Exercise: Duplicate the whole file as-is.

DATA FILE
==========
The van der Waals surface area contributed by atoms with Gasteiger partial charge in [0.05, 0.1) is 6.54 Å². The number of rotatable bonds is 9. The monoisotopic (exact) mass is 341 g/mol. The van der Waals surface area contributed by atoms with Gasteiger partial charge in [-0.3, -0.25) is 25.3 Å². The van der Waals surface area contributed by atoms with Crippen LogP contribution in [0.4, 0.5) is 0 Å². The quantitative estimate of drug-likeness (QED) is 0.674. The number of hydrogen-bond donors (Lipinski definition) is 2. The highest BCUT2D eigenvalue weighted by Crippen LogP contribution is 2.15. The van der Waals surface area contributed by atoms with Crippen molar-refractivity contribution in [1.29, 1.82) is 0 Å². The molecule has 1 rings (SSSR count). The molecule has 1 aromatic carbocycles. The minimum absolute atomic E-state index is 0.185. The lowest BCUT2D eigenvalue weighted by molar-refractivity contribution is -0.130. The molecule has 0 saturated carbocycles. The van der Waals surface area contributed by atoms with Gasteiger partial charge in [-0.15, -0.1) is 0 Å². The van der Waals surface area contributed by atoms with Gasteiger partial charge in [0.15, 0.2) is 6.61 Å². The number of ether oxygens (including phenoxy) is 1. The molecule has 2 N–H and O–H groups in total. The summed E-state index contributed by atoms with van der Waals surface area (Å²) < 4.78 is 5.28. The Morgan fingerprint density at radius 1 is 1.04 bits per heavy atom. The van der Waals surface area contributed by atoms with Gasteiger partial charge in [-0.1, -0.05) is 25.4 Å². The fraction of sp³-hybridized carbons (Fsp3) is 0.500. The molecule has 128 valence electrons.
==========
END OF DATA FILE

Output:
The van der Waals surface area contributed by atoms with Gasteiger partial charge in [0.05, 0.1) is 6.54 Å². The number of rotatable bonds is 9. The monoisotopic (exact) mass is 341 g/mol. The van der Waals surface area contributed by atoms with Gasteiger partial charge in [-0.3, -0.25) is 25.3 Å². The van der Waals surface area contributed by atoms with Crippen LogP contribution in [0.4, 0.5) is 0 Å². The quantitative estimate of drug-likeness (QED) is 0.674. The number of hydrogen-bond donors (Lipinski definition) is 2. The highest BCUT2D eigenvalue weighted by Crippen LogP contribution is 2.15. The van der Waals surface area contributed by atoms with Crippen molar-refractivity contribution in [1.29, 1.82) is 0 Å². The molecule has 1 rings (SSSR count). The molecule has 1 aromatic carbocycles. The minimum absolute atomic E-state index is 0.185. The lowest BCUT2D eigenvalue weighted by molar-refractivity contribution is -0.130. The molecule has 0 saturated carbocycles. The van der Waals surface area contributed by atoms with Gasteiger partial charge in [-0.15, -0.1) is 0 Å². The van der Waals surface area contributed by atoms with Gasteiger partial charge in [0.15, 0.2) is 6.61 Å². The number of ether oxygens (including phenoxy) is 1. The molecule has 2 N–H and O–H groups in total. The summed E-state index contributed by atoms with van der Waals surface area (Å²) < 4.78 is 5.28. The Morgan fingerprint density at radius 1 is 1.04 bits per heavy atom. The van der Waals surface area contributed by atoms with Gasteiger partial charge in [-0.1, -0.05) is 25.4 Å². The fraction of sp³-hybridized carbons (Fsp3) is 0.500. The molecule has 128 valence electrons.